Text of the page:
Flying magazine for pilots flying airplanes and helicopters in the Southwest
SW Aviator Magazine Aviation Magazine - Arizona, California, Colorado, Kansas, Nevada, New Mexico, Oklahoma, Texas, Utah
General aviation flight magazine
current past airport classified events links contact
SW Aviator Feb/Mar 2001
SW Aviator Magazine is available in print free at FBOs and aviation-related businesses throughout the Southwest or by subscription.
- - - - - -
Airshows, Fly-ins, Seminars
2001 Aviation Events Calendar
The web's most comprehensive database of Southwest area aviation events.
- - - - - -
Site of the Minute
Featured Site:
A continuosly changing collection of links to our favorite aviation related web sites.
- - - - - -
Used Aircraft For Sale
- - - - - -

By Jay Wischkaemper

I’ve often said that a monkey could be trained to take off and fly an airplane, and I still contend that’s correct. Landing, however, is an entirely different matter.

I once took some non-general aviation friends on a flight. After bringing the plane safely to the ground, one of them asked me, “How do you do that?” referring to my feat of making the ground and the end of the runway arrive at the same time. Had I been thinking, my smart answer would have been, “Occasionally.”

Not being a technician, this is not a technical treatise on landing an airplane. For all the wisdom of the pundits that you might read, anyone who has ever gone through the exercise of bringing an aircraft back to terra firma realizes that while skill is involved, and that while some are perhaps better at the exercise than others, making a really good landing depends about as much on luck as it does on skill. It is my contention that out of 10 landings made by the average pilot, 2 will be landings that you hope someone was watching, two will be landings you hope no one saw, and the other six will fall somewhere between. No one should have more practice, and consequently make better landings, than professional pilots, yet we know that even they will, on occasion, lay a brick. I’ve sat in more than one airline seat where the landing could have been better described as an arrival. I figured it had to be an ex-navy pilot who had forgotten he wasn’t landing on a carrier.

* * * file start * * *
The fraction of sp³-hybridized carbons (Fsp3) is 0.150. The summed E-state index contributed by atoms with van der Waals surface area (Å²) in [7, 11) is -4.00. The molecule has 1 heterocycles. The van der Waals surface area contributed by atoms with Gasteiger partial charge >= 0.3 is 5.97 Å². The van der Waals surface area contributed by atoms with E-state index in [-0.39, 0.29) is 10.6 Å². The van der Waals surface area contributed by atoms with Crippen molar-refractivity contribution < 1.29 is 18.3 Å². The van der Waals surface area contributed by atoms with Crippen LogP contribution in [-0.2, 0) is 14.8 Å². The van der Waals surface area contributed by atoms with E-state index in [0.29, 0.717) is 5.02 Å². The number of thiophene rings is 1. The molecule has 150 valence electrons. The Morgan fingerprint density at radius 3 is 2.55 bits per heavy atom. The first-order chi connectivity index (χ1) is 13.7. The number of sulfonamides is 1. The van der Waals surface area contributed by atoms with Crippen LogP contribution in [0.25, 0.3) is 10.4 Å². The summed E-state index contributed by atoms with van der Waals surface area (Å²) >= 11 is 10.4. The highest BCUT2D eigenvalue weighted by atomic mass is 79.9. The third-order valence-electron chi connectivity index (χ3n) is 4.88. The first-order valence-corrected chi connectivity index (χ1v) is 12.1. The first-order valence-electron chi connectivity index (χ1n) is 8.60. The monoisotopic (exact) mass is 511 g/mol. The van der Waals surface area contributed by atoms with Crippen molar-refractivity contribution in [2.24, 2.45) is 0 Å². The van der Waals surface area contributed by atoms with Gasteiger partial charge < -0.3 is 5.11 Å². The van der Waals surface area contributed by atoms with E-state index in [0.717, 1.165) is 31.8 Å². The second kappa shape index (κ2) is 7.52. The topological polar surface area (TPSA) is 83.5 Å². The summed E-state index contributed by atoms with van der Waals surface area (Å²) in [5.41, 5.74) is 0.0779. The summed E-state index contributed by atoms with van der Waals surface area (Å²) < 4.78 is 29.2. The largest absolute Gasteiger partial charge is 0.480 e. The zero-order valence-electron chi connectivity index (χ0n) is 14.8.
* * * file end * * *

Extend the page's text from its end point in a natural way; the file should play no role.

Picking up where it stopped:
It seems to me that a good landing starts about five minutes before touchdown. The key is in the approach. I’ve seen bad landings after a good approach, but rarely do you see a good landing after a bad approach. If the approach is on profile and on speed, there is a lot better chance of making a good landing.
The speed part of that equation is pretty much a given. You read the manual for your particular airplane, and if it says to approach at 80 knots, you approach at 80 knots, unless gusty winds dictate otherwise. The profile however, is another matter.

When I was first learning to fly, the aircraft of choice was a Cherokee 140. The technique taught then was to pull the power abeam of the numbers, and if you did everything right, which I rarely did, you would land on the numbers without additional power. Instructors today teach a different technique. Normally, students are taught to turn base when at a 45-degree angle to the numbers, and to adjust the glide by using power. Nothing wrong with that, as long as you have power. In most high performance airplanes, the sink rate is such that you’re going to have to use power to make the runway, regardless of when you turn base. The important thing is to do what is comfortable for you. My brother has a habit of using a “count the jackrabbits” approach profile. He’ll be at 200 feet AGL on a two mile final. If there had been a 7-11 on final, I usually felt we were low enough to reach out the side windows and pick up a Big Gulp. On the other hand, I prefer the “dive bomber” approach. It happens that the Bellanca, having the glide ratio of a brick, is suited to high approaches. You wouldn’t want to try that in your 172, but I happen to like the extra air between the ground and me. My friend and Bonanza driver Ed Solomon insists that unless the glideslope needles are crossed, you’re either too high or too low. Ed’s a little anal when it comes to flying. Which is right? Whichever you prefer. So far, none of us has bent an airplane.